You make a difference

We are at the final week of National Nurses month. We have an opportunity to promote nurses’ invaluable contributions by engaging with our community members and educating them on what nurses do and the vital role they plan in our communities. It’s a great time to show your pride as a nurse. Access Community Engagement Stories 

Week #4 I Ways to Participate

  • Pay tribute to a local nurse, or recognize all nurses who provide care every day, year-round. Write a letter or share a video. Share the tribute or a special thank you on social media using the hashtag #ANANursesMonth.
  • Consider a virtual fundraiser for the community, a blood drive, or online workshops aimed at reducing stress and building morale. These events can take place anytime, but use this observance to get the conversation started and planning underway.
  • Discuss current and ongoing health care issues with elected officials at the local, state, or federal level. Elected officials should be visible and accountable for their positions on health care. This also offers good media coverage potential. Stay up to date with ANA’s Policy & State Government Affairs program which monitors trends in nursing-related legislation in the states.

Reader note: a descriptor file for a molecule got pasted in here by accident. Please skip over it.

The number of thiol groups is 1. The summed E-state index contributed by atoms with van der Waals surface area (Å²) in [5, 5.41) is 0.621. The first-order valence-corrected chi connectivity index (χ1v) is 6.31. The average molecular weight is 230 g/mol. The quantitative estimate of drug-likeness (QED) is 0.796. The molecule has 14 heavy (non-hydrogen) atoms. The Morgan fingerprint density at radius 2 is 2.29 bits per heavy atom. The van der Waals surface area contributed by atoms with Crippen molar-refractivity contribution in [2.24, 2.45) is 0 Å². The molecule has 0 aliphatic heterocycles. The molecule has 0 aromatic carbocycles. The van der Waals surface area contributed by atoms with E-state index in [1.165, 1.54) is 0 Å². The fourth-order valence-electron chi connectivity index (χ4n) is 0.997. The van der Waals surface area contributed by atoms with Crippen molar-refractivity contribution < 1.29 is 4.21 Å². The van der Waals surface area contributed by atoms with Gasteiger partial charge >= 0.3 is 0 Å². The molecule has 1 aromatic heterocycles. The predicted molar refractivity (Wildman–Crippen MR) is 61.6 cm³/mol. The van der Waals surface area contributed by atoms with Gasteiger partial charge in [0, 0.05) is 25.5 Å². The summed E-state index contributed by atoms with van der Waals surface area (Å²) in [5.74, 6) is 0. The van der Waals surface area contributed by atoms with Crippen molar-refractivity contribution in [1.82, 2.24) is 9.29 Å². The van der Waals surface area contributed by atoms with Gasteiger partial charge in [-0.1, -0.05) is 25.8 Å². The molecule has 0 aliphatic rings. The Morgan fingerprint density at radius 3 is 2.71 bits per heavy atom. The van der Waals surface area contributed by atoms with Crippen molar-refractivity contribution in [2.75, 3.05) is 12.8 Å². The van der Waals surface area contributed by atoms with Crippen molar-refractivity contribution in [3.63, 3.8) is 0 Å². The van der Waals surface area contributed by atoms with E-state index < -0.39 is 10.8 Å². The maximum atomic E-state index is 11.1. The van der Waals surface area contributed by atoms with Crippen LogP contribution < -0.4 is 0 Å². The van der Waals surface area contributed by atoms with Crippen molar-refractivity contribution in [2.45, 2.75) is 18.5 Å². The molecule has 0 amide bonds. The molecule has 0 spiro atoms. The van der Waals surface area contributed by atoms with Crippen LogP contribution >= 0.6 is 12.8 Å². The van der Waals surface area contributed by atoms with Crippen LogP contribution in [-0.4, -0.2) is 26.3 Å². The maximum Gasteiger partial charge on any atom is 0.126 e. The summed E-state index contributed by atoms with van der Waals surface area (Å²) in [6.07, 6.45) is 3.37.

• Take part in Project Firstline, a collaboration between ANA and the CDC, to provide FREE infection prevention and control training. Resources and training opportunities will prepare healthcare professionals to protect themselves, their patients and community from infectious disease threats. Be sure to check out new IPC training modules now available and see how you can make an impact in your community while earning CNE.


Jenifer LaucknerJenifer Lauckner, RN, recently shared, “As a nurse, I’ve been there to welcome life into this world by assisting in delivering a baby. I’ve assisted in CPR and witnessed someone come back to life and spend more time with their family. I’ve held someone’s hand and prayed with them as they passed away quietly per their wishes. I’ve assisted my team doing everything we could trying to sustain life, with no success, and cried with the deceased member’s family. I’ve sat and listened to patients as they have cried about their new diagnosis. I’ve spent my spare time sitting with patients who have no family and are lonely. I’ve also held those patient’s hands as they have passed if they have had no family or friends to be there so they were not alone. Nursing can be such a stressful occupation, but it can be one of the most fulfilling callings.” Lauckner is a Quality Improvement Advisor with the Great Plains QIN.



On behalf of the Great Plains QIN team, Happy National Nurses Month! Thanks for the opportunity to recognize and celebrate you!